Topical Area: Nutrition Education and Behavioral Science, Obesity
Musical theatre performers are considered "athletes of the arts", requiring excellent physical and vocal stamina to complete long rehearsals and meet performance expectations. These demands create emphasis on the importance of good nutritional intake. The purpose of this study was to assess dietary and physical activity patterns of professional musical theatre performers (MTPs) in comparison with non-performers (NPs).
The study was cross-sectional and used an online survey via Qualtrics. The survey included the 2010 National Cancer Institute (NCI) Diet History Questionnaire II (DHQ II) and the International Physical Activity Questionnaire-short form. The DHQ II Diet*Calc software was used to generate estimates of nutrient and food group intake. NCI SAS macros calculated Healthy Eating Index (HEI) 2015 component and total scores. Statistical analyses were conducted using IBM SPSS Statistics for Windows, Version 25. Descriptive statistics were generated for both groups. Chi-square tests were used to assess categorical data and independent sample t-tests were used to compare continuous data between the two groups.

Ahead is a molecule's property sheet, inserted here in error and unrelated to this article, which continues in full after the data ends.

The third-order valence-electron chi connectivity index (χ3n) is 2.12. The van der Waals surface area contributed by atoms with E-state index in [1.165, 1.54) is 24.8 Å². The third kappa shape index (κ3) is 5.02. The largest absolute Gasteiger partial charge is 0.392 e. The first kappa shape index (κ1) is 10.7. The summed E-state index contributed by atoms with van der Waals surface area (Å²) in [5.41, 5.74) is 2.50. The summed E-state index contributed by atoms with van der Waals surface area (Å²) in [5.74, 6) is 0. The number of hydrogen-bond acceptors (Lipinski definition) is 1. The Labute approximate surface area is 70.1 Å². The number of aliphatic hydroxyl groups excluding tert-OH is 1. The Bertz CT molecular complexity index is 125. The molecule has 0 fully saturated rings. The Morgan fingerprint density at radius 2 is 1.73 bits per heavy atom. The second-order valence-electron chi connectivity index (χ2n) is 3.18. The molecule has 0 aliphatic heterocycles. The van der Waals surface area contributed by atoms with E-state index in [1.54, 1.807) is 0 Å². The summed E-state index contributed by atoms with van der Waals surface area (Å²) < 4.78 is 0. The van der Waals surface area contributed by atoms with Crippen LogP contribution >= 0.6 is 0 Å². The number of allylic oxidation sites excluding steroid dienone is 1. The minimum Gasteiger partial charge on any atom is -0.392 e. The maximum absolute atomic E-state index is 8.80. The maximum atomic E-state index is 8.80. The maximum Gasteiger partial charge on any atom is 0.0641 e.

Results : A total of 134 participants were included in the final analysis, of which 58 were MTPs and 76 were NPs. Participants had an average age of 27.5 ± 8.5 years and average BMI of 23.3 ± 5.5 kg/m2 with no significant differences between the two groups. There were no significant associations between the two groups for sex, ethnicity, race, or educational level. MTPs obtained higher HEI scores (69.3 ± 8.5) in comparison with NPs (65.2 ± 8.6) (p=0.007). MTPs engaged in vigorous and moderate physical activity more frequently than NPs (p< 0.001). Of the MTPs, approximately 70% reported experiencing injuries throughout their career, 44% reported following a special diet, and 10.5% reported previous eating disorder diagnosis.
Conclusions : This study found that the MTPs had higher diet quality compared to non-performers. However, the MTPs were more physically active than non-performers, and that prevalence of injuries among MTPs was high. Further research is needed to identify dietary needs of MTPs and develop appropriate nutrition education interventions for this unique population of “athletes in the arts”.
Funding Sources : None